Oh no! You've come here! What am I doing confessing to the world that I have, er correction, once had, a passion for steam engines!??
I must have lost the plot to this all digital, hip, wired-up interactive world. My credibility has just gone up the chimney in smoke. I implore you, please do me a favour and RETURN NOW before I am totally humiliated.


instant route for escaping steam



Okay, okay, so you've decided to stay. At least let me explain. I was at my parent's place the other day and they hassled me to take away some of my old stuff that had been boxed in their garage for thirty odd years. The box contained pictures of steam engines as well as... Well, you can go to that story from here if you wish...


I was fortunate to have seen something of the last days of steam here in the State of Victoria. As for my fascination with them, which, of course, I no longer have because I'm all grown up now and its just so uncool, is easily explained. We lived about a kilometer from the Box Hill line some eleven kilometers from the city of Melbourne. This railway line heads East and branched into two lines that meandered out along some river flats and valleys towards the foothills of the Great Dividing Range. Beyond Lilydale Junction, the railway was not electrified and was serviced by blue and yellow rail cars, and steam hauled goods trains.

At a very young age I remember lying in bed listening to the haunting sound of a chime whistle echoing in the night. Sounding like some wounded beast, I wondered what on earth it was. I didn't have the vocabulary to describe its effect on me then. In 1954 at the age of seven, I was taken to Flinders Street Station to visit a display at the Centennial celebrations of the Victorian Railways. I was encouraged to pat these warm breathing living things. The fascination for steam trains was well and truly planted.

I've always had a love for all things mechanical. To my parent's dismay, whenever they brought me anything new, I'd have it in bits in no time to see how it worked. Steam engines, of course, were the epitome of all things mechanical. Heck! they are so visually appealing. Far more than just a boiling kettle on wheels. All sorts of gorgeous mechanical things hung off them. I would try and guess what all these bits and pieces did. At the library, there were books that told me all about how they worked. One Christmas, dad brought his boys a shiny brass Donkey Engine. I was researching. As the wondrous eccentric motion and clunking sound of the connecting rods.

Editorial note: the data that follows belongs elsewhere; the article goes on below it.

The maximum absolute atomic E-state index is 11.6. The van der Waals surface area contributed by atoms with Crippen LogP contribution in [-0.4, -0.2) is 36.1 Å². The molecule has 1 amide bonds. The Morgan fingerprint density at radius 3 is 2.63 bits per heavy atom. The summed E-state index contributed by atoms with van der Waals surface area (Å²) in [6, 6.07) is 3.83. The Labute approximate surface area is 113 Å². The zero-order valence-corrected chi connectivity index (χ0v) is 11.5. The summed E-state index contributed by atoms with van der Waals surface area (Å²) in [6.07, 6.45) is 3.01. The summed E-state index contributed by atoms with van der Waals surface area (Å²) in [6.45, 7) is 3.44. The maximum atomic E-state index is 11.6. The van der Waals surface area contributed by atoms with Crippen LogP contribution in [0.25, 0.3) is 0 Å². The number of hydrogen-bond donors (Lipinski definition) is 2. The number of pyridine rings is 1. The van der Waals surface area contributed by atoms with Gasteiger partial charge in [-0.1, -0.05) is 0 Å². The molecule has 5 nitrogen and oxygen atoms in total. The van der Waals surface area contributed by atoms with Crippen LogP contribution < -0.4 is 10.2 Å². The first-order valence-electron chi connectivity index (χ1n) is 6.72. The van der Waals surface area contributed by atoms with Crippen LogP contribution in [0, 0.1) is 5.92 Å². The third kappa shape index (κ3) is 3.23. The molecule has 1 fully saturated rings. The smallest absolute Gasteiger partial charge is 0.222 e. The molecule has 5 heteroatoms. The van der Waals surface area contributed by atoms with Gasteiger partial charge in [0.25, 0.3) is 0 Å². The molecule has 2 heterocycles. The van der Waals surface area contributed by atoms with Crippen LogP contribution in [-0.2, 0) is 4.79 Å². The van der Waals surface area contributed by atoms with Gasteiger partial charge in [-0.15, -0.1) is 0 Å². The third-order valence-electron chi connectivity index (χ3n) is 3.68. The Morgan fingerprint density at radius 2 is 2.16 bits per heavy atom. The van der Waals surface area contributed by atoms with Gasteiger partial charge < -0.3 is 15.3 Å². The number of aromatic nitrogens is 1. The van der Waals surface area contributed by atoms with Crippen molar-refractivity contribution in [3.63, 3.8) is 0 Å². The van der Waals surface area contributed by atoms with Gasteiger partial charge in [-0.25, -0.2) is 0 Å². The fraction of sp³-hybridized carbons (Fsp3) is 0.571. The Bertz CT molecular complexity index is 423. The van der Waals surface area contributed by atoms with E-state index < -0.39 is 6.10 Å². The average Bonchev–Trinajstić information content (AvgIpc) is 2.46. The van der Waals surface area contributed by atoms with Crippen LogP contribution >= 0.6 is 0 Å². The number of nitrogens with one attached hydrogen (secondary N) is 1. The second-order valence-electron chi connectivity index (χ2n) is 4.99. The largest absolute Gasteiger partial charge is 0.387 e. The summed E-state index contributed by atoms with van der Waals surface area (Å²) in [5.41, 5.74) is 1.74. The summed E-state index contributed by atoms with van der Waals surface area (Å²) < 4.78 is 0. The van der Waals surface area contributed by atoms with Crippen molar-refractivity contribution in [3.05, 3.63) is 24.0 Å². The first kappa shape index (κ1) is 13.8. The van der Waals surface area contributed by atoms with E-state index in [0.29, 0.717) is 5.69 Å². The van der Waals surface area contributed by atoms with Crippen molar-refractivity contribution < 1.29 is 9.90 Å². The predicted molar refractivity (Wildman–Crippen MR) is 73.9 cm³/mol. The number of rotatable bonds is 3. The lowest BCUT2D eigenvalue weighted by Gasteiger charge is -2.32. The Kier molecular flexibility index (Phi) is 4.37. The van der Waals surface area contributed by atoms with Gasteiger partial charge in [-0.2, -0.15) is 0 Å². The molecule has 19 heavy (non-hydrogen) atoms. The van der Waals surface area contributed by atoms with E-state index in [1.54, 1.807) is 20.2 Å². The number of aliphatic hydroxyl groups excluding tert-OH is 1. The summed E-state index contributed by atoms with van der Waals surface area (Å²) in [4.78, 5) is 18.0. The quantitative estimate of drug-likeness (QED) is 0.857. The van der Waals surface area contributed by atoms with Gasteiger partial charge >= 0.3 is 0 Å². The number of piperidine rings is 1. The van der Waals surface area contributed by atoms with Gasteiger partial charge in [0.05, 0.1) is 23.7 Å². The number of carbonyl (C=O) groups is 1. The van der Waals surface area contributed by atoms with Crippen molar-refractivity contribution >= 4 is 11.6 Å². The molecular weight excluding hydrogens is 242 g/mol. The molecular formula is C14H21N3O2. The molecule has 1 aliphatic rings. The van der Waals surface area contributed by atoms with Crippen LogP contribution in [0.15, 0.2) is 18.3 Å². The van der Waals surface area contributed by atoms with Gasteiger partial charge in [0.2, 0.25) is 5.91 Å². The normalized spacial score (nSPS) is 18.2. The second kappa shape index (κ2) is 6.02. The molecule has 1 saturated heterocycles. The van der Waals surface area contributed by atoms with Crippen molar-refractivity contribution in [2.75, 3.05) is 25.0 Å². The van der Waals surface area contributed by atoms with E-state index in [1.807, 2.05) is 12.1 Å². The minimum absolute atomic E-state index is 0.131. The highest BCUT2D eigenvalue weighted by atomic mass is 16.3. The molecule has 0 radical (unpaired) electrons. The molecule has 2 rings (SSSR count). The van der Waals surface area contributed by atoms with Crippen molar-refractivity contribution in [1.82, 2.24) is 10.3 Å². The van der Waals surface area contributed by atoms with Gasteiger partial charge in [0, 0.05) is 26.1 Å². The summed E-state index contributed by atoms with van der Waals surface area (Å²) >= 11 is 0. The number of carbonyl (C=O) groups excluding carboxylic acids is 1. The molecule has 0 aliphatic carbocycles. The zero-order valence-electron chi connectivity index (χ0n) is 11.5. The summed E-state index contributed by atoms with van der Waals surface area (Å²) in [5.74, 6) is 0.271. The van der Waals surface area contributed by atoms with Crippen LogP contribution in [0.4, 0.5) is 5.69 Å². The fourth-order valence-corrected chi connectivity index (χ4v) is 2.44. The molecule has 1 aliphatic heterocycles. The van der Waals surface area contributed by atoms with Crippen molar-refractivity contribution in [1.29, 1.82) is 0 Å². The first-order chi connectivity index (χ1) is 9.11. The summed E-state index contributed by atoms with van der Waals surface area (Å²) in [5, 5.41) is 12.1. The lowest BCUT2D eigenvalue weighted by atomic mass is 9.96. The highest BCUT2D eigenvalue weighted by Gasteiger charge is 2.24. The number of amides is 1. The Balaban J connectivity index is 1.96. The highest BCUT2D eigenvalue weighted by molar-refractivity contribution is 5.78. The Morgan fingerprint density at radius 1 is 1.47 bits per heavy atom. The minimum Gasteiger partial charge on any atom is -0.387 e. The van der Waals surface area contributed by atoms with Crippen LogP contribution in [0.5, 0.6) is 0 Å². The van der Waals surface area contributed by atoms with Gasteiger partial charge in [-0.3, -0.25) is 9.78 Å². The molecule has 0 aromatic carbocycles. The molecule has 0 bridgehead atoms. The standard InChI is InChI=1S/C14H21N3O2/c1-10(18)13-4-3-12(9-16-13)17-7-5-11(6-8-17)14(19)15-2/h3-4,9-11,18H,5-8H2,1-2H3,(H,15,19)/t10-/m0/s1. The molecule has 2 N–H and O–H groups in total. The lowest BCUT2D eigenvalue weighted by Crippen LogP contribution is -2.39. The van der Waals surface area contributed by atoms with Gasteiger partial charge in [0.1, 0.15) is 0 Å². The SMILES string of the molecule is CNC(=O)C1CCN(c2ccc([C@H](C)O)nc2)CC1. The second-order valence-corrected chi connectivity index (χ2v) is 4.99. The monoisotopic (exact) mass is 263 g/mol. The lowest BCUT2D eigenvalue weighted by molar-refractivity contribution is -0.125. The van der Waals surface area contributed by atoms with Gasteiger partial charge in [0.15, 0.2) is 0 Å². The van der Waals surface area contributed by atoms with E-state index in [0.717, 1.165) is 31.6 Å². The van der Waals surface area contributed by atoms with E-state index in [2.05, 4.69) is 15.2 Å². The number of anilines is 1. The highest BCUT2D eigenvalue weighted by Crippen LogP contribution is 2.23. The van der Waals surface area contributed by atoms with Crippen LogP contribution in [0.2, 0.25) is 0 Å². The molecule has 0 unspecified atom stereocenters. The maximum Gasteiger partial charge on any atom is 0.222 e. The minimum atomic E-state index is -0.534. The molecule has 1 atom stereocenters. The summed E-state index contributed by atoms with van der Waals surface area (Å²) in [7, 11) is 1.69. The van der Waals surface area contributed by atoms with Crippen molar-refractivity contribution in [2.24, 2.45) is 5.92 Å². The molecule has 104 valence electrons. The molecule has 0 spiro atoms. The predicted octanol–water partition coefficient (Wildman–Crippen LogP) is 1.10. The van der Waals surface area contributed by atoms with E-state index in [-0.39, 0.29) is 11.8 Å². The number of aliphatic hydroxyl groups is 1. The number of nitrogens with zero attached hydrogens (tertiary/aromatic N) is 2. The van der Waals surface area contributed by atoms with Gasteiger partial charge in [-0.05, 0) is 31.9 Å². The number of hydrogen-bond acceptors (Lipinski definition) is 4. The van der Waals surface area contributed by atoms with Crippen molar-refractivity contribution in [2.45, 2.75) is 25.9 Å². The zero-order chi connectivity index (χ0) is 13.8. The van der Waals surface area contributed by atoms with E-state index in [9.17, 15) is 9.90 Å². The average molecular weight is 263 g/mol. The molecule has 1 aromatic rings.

At around the age of ten, I began to develop an aesthetic preference for particular approaches to steam engine design. I found English steam engines all too neat, prissy and polished for my tastes. Besides, according to the old black and white British movies I saw, they had wimpish pip squeak whistles and sometimes there was not a hint of black smoke to be seen from their chimneys. I liked the honesty of American steam locomotives with all their testosterone engorged guts and latest technology hanging proudly off the outside of them. Australian steam engines are somewhere in between.

Please scroll down and contemplate the image below.






Thundering up a hill at dusk, this badly damaged fuzzy photograph captures something of the visual spectacle and appeal of a steam hauled train.

The laboured asthmatic breathing heralds its approach. Crickets conspire to silence. Out of the thin blue of an autumn evening, a yellow light glistens upon the cold silvery ribbons of steel that push across countryside. The beast lurches and sways towards me vomiting purple plumes. I stand my ground. A flickering red hellish glow from the inferno of its underbelly dances wildly upon the tracks beneath it. The human in charge of this animal somehow manages to see a kid on the embankment with a camera. A mournful Doppler pitched moan marks its passing. Smoke hangs in the cold air, the machine's sharp exhaust echoes about the hills in waves that come and go. I wait. Another distant sorrowful banshee wail...
and it is gone.



My grandmother gave me her 1940's folding bellows camera. It took 120 size roll film and naturally had a long focal length lens. Its highest shutter speed was 50th of a second. To take pictures of moving things like trains rushing past, I held my breath and steadied my hands as best I could. With only 12 exposures on a roll, and very little pocket money, each shot was precious. Many were blurry....


Warning. You are about to see pictures of real steam trains. This is your last change to avoid these uncensored images of hot, huffing, puffing locomotives. Please carefully read the following disclaimer. I agree that I am open-minded, of a suitable age and appropriate disposition to see more steam and that I take full responsibility for my actions.

Other related content. The Williamstown steam ferry.